TRBR gambles future by resigning Tesco – odds shorten on WPP and M&C Saatchi shoot-out

The Red Brick Road, Tesco’s UK agency for seven years, has accepted the inevitable and resigned the £110m account, all of it, it seems, including Tesco Bank, and trade marketing which is was supposed to be keeping.

Which raises two questions: is there a future for TRBR? And where else can Tesco go other than WPP?

TRBR boss Paul Hammersley says: “The time has come for us to take control of our destiny and focus on building a strong, integrated and independent agency. As Tesco was our founding client and some of our people have worked with them for decades, this was a very difficult decision, but we are certain that it is the right one. We wish all the people at Tesco with whom we have worked so closely for so long all the very best.”

TRBR’s remaining clients are Suzuki, Magners, Volkswagen Commercial Vehicles, Experian, First Drinks (Glenfiddich, Remy Martin), stockbrokers Brewin Dolphin, ATOC, Intersnack, Thinkbox and posh estate agents Savills. None of which spend anything like as much as Tesco.

And that’s not the only problem for the TRBR. It employs just under 100 people on the highest ad salaries in London, an average of about £83,000. Its departing chairman and Tesco creative supremo Paul Weinberger has been on about £500,000. Hammersley and highly-regarded planning supremo David Hackworthy are presumably on something similar – which doesn’t leave a lot in the pot when it comes to reconstituting the agency on the back of some smaller accounts.

So where does this leave Tesco and matchmakers Oystercatchers, who thought that TRBR would pitch again and keep some of it?

Up a creek marked ‘S’ without a paddle, some would say.

Of the obvious contenders AMV/BBDO has Sainsbury’s, and has done for decades with only a small interregnum when it went to M&C Saatchi. Publicis lost Asda a few years ago to Publcis Groupe sibling Saatchi & Saatchi so it’s free – but is it? Walmart marketing maven Rick Bendel, who shifted the account from his old agency to Saatchi in the first place, might not be happy to see Walmart’s biggest competitor sharing all PG’s retail info.

BBH has Waitrose, much smaller than Tesco but an account made in heaven for BBH. DDB doesn’t have anything but doesn’t strike you as a retail agency although it clearly thinks it can be, with its not entirely convincing ‘integrated’ positioning. And there’s the Omnicom owner issue with AMV and Sainsbury’s. Then there’s McCann Erickson, which would kill for this. McCann handled Tesco way back in the 1970s.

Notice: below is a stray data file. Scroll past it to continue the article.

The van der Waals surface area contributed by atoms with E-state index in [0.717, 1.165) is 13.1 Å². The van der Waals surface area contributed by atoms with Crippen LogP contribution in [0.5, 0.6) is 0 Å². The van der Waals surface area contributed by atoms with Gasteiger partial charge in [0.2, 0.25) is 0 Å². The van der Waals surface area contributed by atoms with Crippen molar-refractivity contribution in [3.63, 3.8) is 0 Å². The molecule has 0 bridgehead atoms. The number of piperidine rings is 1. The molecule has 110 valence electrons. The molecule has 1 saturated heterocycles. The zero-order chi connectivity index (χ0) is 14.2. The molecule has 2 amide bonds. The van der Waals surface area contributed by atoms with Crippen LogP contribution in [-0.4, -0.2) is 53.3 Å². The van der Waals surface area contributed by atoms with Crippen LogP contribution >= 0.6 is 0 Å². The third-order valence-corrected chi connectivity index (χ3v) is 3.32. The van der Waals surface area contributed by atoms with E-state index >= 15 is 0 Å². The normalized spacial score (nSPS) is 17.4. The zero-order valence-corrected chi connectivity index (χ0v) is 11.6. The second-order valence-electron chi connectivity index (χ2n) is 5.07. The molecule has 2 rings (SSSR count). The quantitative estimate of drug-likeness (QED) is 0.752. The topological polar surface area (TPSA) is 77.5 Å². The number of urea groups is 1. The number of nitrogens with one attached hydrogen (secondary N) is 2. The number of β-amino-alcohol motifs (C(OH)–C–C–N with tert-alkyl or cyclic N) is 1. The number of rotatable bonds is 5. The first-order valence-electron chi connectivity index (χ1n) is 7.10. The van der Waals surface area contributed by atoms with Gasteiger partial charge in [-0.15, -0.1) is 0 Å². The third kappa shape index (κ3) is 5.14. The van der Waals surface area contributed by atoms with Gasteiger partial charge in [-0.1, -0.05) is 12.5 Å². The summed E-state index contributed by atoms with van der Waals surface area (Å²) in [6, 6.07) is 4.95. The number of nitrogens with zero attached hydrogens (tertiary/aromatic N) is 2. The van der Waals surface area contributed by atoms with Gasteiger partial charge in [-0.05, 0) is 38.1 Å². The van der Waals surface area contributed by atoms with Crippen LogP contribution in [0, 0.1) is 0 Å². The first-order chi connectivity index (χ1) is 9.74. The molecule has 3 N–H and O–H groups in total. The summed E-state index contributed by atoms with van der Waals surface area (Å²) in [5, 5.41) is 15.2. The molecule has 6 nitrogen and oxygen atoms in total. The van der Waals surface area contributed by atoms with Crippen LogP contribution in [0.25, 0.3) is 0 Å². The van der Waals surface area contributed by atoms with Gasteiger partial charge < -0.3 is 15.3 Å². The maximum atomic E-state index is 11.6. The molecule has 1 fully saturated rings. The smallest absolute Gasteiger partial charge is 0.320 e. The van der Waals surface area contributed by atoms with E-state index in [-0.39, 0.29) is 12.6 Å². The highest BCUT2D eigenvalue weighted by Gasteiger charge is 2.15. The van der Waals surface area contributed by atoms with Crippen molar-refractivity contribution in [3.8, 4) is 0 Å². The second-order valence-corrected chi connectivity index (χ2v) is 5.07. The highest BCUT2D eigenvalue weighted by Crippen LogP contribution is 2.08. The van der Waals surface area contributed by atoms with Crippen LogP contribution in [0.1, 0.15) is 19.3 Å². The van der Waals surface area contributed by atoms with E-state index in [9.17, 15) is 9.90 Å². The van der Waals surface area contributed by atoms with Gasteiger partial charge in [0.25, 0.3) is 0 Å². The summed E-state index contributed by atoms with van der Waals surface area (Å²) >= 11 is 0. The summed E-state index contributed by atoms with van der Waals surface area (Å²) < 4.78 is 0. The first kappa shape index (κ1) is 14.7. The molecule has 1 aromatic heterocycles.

Some smaller agencies will throw their hat into the ring of course. We heard the other day that John Lewis agency Adam & Eve (John Lewis owns Waitrose) had asked its most famous client if they’d mind if it pitched for Tesco. The answer was a resounding “over my/your dead body.”

And then there’s WPP. WPP can field Grey, JWT, Ogilvy and RKCR/Y&R and 49 per cent of CHI. CHI has the most retail experience in the UK with Carphone Warehouse. Or it could field a ‘Team Tesco,’ which boss Sir Martin Sorrell thinks is the way to go for big clients. He said so, again, the other day.

But Tesco might not go for that. Oystercatchers most certainly might not, they’re hardly best friends with Sorrell and WPP. Which Tesco should have known but probably didn’t.

So it’s all a bit complicated. The strongest WPP UK agency just now is RKCR/Y&R although Sorrell has a soft spot for JWT. The obvious other contender is pitch machine M&C Saatchi, which has handed Dixons for decades so knows about horny-handed retail. Publicis London, headed by former Tesco account director Karen Buchanan, might be ruled out by Walmart’s Bendel.

As for TRBR, it’s got about a 50/50 chance of surviving.

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About Stephen Foster

Stephen is a former editor of Marketing Week and London Evening Standard advertising columnist. He wrote City Republic for Brand Republic and is a partner in communications consultancy The Editorial Partnership.

One comment

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    I smell a “Team Tesco” from the Poisoned Dwarf. Or, as Yogi would say… “It’s Enfatico all over again!” Sorrell will use “Team Ford” as his big selling point, but if I was in the pitch on the Tesco side of the table, I would ask one question… Why was Enfatico such a big fuck up, not just for WPP, but more importantly, for Dell?
    Cheers/George “AdScam” Parker